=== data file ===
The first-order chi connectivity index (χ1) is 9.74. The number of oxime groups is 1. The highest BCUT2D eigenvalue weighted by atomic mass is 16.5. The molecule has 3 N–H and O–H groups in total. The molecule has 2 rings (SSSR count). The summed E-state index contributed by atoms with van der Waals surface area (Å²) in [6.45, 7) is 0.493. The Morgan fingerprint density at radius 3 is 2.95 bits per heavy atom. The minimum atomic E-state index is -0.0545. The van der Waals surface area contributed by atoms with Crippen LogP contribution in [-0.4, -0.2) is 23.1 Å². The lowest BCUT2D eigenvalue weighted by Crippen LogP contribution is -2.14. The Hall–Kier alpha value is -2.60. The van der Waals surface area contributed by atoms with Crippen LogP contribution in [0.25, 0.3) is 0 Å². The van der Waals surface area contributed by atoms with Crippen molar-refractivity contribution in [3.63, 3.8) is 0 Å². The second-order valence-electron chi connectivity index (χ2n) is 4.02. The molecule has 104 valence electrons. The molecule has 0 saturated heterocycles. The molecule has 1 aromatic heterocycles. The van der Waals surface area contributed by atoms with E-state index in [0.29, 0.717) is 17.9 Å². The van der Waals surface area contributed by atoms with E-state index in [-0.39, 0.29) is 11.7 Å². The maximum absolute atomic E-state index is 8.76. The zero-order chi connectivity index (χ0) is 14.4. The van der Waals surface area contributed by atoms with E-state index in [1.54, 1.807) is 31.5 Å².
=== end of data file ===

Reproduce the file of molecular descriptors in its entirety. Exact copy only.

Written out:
The first-order chi connectivity index (χ1) is 9.74. The number of oxime groups is 1. The highest BCUT2D eigenvalue weighted by atomic mass is 16.5. The molecule has 3 N–H and O–H groups in total. The molecule has 2 rings (SSSR count). The summed E-state index contributed by atoms with van der Waals surface area (Å²) in [6.45, 7) is 0.493. The Morgan fingerprint density at radius 3 is 2.95 bits per heavy atom. The minimum atomic E-state index is -0.0545. The van der Waals surface area contributed by atoms with Crippen LogP contribution in [-0.4, -0.2) is 23.1 Å². The lowest BCUT2D eigenvalue weighted by Crippen LogP contribution is -2.14. The Hall–Kier alpha value is -2.60. The van der Waals surface area contributed by atoms with Crippen LogP contribution in [0.25, 0.3) is 0 Å². The van der Waals surface area contributed by atoms with Crippen molar-refractivity contribution in [3.63, 3.8) is 0 Å². The second-order valence-electron chi connectivity index (χ2n) is 4.02. The molecule has 104 valence electrons. The molecule has 0 saturated heterocycles. The molecule has 1 aromatic heterocycles. The van der Waals surface area contributed by atoms with E-state index in [0.29, 0.717) is 17.9 Å². The van der Waals surface area contributed by atoms with E-state index in [-0.39, 0.29) is 11.7 Å². The maximum absolute atomic E-state index is 8.76. The zero-order chi connectivity index (χ0) is 14.4. The van der Waals surface area contributed by atoms with E-state index in [1.54, 1.807) is 31.5 Å².